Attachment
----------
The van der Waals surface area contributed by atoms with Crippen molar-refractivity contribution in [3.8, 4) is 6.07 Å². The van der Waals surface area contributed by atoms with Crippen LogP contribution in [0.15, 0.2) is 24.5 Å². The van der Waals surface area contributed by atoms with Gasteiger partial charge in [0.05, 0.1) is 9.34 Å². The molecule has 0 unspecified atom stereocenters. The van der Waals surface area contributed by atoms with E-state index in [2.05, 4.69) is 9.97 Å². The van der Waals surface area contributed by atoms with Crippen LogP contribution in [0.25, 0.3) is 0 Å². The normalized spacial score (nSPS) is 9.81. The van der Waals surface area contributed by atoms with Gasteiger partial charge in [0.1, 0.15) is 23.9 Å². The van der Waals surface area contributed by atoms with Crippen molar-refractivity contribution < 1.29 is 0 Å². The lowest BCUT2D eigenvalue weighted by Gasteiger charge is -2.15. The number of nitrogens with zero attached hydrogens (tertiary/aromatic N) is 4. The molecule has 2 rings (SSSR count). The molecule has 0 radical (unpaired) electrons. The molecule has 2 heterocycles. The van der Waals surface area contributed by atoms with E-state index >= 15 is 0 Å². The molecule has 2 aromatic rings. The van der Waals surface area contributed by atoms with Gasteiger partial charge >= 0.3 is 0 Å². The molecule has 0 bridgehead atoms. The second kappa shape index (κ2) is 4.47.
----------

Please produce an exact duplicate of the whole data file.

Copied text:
The van der Waals surface area contributed by atoms with Crippen molar-refractivity contribution in [3.8, 4) is 6.07 Å². The van der Waals surface area contributed by atoms with Crippen LogP contribution in [0.15, 0.2) is 24.5 Å². The van der Waals surface area contributed by atoms with Gasteiger partial charge in [0.05, 0.1) is 9.34 Å². The molecule has 0 unspecified atom stereocenters. The van der Waals surface area contributed by atoms with E-state index in [2.05, 4.69) is 9.97 Å². The van der Waals surface area contributed by atoms with Crippen LogP contribution in [0.25, 0.3) is 0 Å². The normalized spacial score (nSPS) is 9.81. The van der Waals surface area contributed by atoms with Gasteiger partial charge in [0.1, 0.15) is 23.9 Å². The van der Waals surface area contributed by atoms with Crippen molar-refractivity contribution < 1.29 is 0 Å². The lowest BCUT2D eigenvalue weighted by Gasteiger charge is -2.15. The number of nitrogens with zero attached hydrogens (tertiary/aromatic N) is 4. The molecule has 2 rings (SSSR count). The molecule has 0 radical (unpaired) electrons. The molecule has 2 heterocycles. The van der Waals surface area contributed by atoms with E-state index >= 15 is 0 Å². The molecule has 2 aromatic rings. The van der Waals surface area contributed by atoms with Gasteiger partial charge >= 0.3 is 0 Å². The molecule has 0 bridgehead atoms. The second kappa shape index (κ2) is 4.47.